Cinco de Mayo in the United States
Cinco de Mayo is annually observed on May 5. It celebrates the defeat of the French army during the Battle of Puebla (Batalla de Puebla) in Mexico on May 5, 1862. It is not to be confused with Mexico's Independence Day.
What Do People Do?
Cinco de Mayo is seen as a day to celebrate the culture, achievements and experiences of people with a Mexican background, who live in the United States. There is a large commercial element to the day, with businesses promoting Mexican services and goods, particularly food, drinks and music. Other aspects of the day center around traditional symbols of Mexican life, such as the Virgin de Guadalupe, and Mexican-Americans who have achieved fame, fortune and influence in the United States.
One of the largest Cinco de Mayo celebrations are in cities such as Los Angeles, San Jose, San Francisco, San Antonio, Sacramento, Phoenix, Albuquerque, Denver and El Paso in the USA's south-western regions. In these cities, a large proportion of the population has Mexican origins. Many people hang up banners and school districts organize lessons and special events to educate their pupils about the culture of Americans of Mexican descent. In some areas, particularly in Pubelo de Los Angeles, celebrations of regional Mexican music and dancing are held.
Public LifeCinco de Mayo is not a federal holiday in the United States. Organizations, businesses and schools are open as usual. Public transit systems run on their usual schedule. In some areas of some cities, especially those in the Southwest, local parades and street events may cause some local congestion to traffic.
BackgroundCinco de Mayo officially commemorates the anniversary of an early victory by Mexican forces over French forces in the Battle of Puebla on May 5, 1862. It is not the anniversary of the defeat and expulsion of the French forces by the Mexicans, which occurred in 1867. It is also not, as is often assumed, the day of Mexico's celebrations of independence, which are actually held on September 16. It is believed that the origins of Cinco de Mayo celebrations lie in the responses of Mexicans living in California in the 1860s to French rule in Mexico at that time.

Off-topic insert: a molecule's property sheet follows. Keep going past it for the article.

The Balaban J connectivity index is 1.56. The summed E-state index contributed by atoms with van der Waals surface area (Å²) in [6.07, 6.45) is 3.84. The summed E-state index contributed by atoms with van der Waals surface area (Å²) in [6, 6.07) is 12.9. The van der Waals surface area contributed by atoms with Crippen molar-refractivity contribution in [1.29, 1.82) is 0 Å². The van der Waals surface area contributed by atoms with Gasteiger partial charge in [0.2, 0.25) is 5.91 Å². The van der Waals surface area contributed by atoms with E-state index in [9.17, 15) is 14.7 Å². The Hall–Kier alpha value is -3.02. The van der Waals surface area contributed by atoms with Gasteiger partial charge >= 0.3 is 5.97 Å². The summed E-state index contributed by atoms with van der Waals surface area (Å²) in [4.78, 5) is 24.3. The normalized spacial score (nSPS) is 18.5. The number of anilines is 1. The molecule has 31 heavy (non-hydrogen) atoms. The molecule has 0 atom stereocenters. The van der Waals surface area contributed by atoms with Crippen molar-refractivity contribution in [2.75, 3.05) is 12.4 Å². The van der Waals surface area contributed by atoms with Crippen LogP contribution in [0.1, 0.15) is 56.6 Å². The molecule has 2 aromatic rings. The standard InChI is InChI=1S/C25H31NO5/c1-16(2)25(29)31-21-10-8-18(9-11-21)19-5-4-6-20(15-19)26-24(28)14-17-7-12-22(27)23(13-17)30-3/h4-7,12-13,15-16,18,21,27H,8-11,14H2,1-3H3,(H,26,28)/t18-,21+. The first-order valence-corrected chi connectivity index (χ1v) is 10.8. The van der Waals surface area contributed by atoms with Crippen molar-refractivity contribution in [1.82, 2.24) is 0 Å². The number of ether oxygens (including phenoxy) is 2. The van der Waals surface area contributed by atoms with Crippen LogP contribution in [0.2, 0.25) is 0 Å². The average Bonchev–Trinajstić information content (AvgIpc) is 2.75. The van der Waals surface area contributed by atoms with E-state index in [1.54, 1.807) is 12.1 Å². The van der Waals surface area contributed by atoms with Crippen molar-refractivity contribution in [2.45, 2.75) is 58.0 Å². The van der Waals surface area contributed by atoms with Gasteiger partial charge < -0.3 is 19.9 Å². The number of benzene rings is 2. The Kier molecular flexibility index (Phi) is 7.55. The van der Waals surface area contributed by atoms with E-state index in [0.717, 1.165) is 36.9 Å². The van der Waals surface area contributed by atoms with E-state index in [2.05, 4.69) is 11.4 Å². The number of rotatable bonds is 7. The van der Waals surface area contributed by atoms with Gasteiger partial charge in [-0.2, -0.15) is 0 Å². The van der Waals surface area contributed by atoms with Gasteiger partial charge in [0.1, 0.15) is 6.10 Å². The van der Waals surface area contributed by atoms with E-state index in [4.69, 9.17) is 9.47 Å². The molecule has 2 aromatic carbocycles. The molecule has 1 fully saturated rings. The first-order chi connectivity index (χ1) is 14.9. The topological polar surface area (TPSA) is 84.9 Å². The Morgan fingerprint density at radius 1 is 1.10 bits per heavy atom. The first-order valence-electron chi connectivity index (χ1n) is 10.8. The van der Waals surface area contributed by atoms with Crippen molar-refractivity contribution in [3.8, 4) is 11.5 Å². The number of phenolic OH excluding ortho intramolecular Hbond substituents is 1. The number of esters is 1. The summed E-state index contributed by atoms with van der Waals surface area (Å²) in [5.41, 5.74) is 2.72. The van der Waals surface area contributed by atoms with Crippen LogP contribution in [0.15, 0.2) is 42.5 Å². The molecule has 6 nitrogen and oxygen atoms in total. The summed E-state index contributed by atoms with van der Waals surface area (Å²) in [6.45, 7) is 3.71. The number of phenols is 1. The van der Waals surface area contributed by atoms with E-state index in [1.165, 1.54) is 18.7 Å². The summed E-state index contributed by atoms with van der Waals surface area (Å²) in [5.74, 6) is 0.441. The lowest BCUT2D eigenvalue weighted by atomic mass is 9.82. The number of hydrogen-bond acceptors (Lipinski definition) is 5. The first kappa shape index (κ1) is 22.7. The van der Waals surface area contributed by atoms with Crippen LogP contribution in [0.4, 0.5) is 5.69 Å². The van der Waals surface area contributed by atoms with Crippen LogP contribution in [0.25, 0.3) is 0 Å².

Cinco de Mayo Observances
|Weekday||Date||Year||Name||Holiday Type||Where It is Observed|
|Wed||May 5||2010||Cinco de Mayo||Observance|
|Thu||May 5||2011||Cinco de Mayo||Observance|
|Sat||May 5||2012||Cinco de Mayo||Observance|
|Sun||May 5||2013||Cinco de Mayo||Observance|
|Mon||May 5||2014||Cinco de Mayo||Observance|
|Tue||May 5||2015||Cinco de Mayo||Observance|
|Thu||May 5||2016||Cinco de Mayo||Observance|
|Fri||May 5||2017||Cinco de Mayo||Observance|
|Sat||May 5||2018||Cinco de Mayo||Observance|
|Sun||May 5||2019||Cinco de Mayo||Observance|
|Tue||May 5||2020||Cinco de Mayo||Observance|
Quick Facts'Cinco de Mayo' means "Fifth of May" in Spanish and is a festival of Mexican pride and heritage.
Cinco de Mayo 2017Friday, May 5, 2017
Cinco de Mayo 2018Saturday, May 5, 2018
Name in other languages
|Cinco de Mayo||English|
|Cinco de Mayo||Spanish|
|סינקו דה מאיו||Hebrew|
|سينكو دي مايو||Arabic|
|Cinco de Mayo||Norwegian|
|Cinco de Mayo||German|
|Battle of Puebla||English|
|Batalla de Puebla||Spanish|
|5. mai (Seieren i Puebla, 1862)||Norwegian|
Other holidays in May 2017 in the United States
- Law Day – Monday, May 1, 2017
- Yom Ha'atzmaut – Tuesday, May 2, 2017
- Kent State Shootings Remembrance – Thursday, May 4, 2017
- National Nurses Day – Saturday, May 6, 2017
- Truman Day – Monday, May 8, 2017
- State Holiday – Wednesday, May 10, 2017
- Lag BaOmer – Sunday, May 14, 2017
- Peace Officers Memorial Day – Monday, May 15, 2017
- National Defense Transportation Day – Friday, May 19, 2017
- Armed Forces Day – Saturday, May 20, 2017
- National Maritime Day – Monday, May 22, 2017
- Emergency Medical Services for Children Day – Wednesday, May 24, 2017
- Ascension Day – Thursday, May 25, 2017
- Ramadan starts – Saturday, May 27, 2017
- Memorial Day – Monday, May 29, 2017
- Shavuot – Wednesday, May 31, 2017